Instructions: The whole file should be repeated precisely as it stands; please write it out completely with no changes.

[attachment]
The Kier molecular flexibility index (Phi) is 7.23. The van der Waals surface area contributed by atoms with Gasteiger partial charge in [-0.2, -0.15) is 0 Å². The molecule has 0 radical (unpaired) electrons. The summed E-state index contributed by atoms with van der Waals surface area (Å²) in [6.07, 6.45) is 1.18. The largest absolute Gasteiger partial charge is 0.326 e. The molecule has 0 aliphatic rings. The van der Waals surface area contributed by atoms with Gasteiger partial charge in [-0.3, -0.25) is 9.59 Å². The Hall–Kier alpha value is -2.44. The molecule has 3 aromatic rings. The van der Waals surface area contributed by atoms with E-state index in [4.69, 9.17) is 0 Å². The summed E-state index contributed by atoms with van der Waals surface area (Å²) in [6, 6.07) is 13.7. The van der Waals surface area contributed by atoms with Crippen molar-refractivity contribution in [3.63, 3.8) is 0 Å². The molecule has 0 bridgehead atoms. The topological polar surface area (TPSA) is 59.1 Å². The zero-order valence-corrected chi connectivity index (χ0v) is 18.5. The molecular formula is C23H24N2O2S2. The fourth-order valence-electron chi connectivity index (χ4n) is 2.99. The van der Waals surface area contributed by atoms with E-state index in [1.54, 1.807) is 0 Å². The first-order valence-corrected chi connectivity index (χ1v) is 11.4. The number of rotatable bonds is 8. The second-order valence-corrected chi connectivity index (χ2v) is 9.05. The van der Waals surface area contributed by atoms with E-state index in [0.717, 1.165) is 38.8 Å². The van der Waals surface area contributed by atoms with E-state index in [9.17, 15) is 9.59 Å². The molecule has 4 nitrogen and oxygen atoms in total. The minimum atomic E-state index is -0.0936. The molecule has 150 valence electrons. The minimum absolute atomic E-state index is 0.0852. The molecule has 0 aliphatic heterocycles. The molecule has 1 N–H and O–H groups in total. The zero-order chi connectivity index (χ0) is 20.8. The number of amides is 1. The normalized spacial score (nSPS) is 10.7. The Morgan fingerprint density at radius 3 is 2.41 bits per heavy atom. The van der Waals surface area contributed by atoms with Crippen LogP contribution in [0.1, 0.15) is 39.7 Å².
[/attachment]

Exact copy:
The Kier molecular flexibility index (Phi) is 7.23. The van der Waals surface area contributed by atoms with Gasteiger partial charge in [-0.2, -0.15) is 0 Å². The molecule has 0 radical (unpaired) electrons. The summed E-state index contributed by atoms with van der Waals surface area (Å²) in [6.07, 6.45) is 1.18. The largest absolute Gasteiger partial charge is 0.326 e. The molecule has 0 aliphatic rings. The van der Waals surface area contributed by atoms with Gasteiger partial charge in [-0.3, -0.25) is 9.59 Å². The Hall–Kier alpha value is -2.44. The molecule has 3 aromatic rings. The van der Waals surface area contributed by atoms with E-state index in [4.69, 9.17) is 0 Å². The summed E-state index contributed by atoms with van der Waals surface area (Å²) in [6, 6.07) is 13.7. The van der Waals surface area contributed by atoms with Crippen molar-refractivity contribution in [3.63, 3.8) is 0 Å². The molecule has 0 bridgehead atoms. The topological polar surface area (TPSA) is 59.1 Å². The zero-order valence-corrected chi connectivity index (χ0v) is 18.5. The molecular formula is C23H24N2O2S2. The fourth-order valence-electron chi connectivity index (χ4n) is 2.99. The van der Waals surface area contributed by atoms with E-state index in [1.54, 1.807) is 0 Å². The first-order valence-corrected chi connectivity index (χ1v) is 11.4. The number of rotatable bonds is 8. The second-order valence-corrected chi connectivity index (χ2v) is 9.05. The van der Waals surface area contributed by atoms with E-state index in [0.717, 1.165) is 38.8 Å². The van der Waals surface area contributed by atoms with E-state index in [9.17, 15) is 9.59 Å². The molecule has 4 nitrogen and oxygen atoms in total. The minimum atomic E-state index is -0.0936. The molecule has 150 valence electrons. The minimum absolute atomic E-state index is 0.0852. The molecule has 0 aliphatic heterocycles. The molecule has 1 N–H and O–H groups in total. The zero-order chi connectivity index (χ0) is 20.8. The number of amides is 1. The normalized spacial score (nSPS) is 10.7. The Morgan fingerprint density at radius 3 is 2.41 bits per heavy atom. The van der Waals surface area contributed by atoms with Crippen LogP contribution in [0.1, 0.15) is 39.7 Å².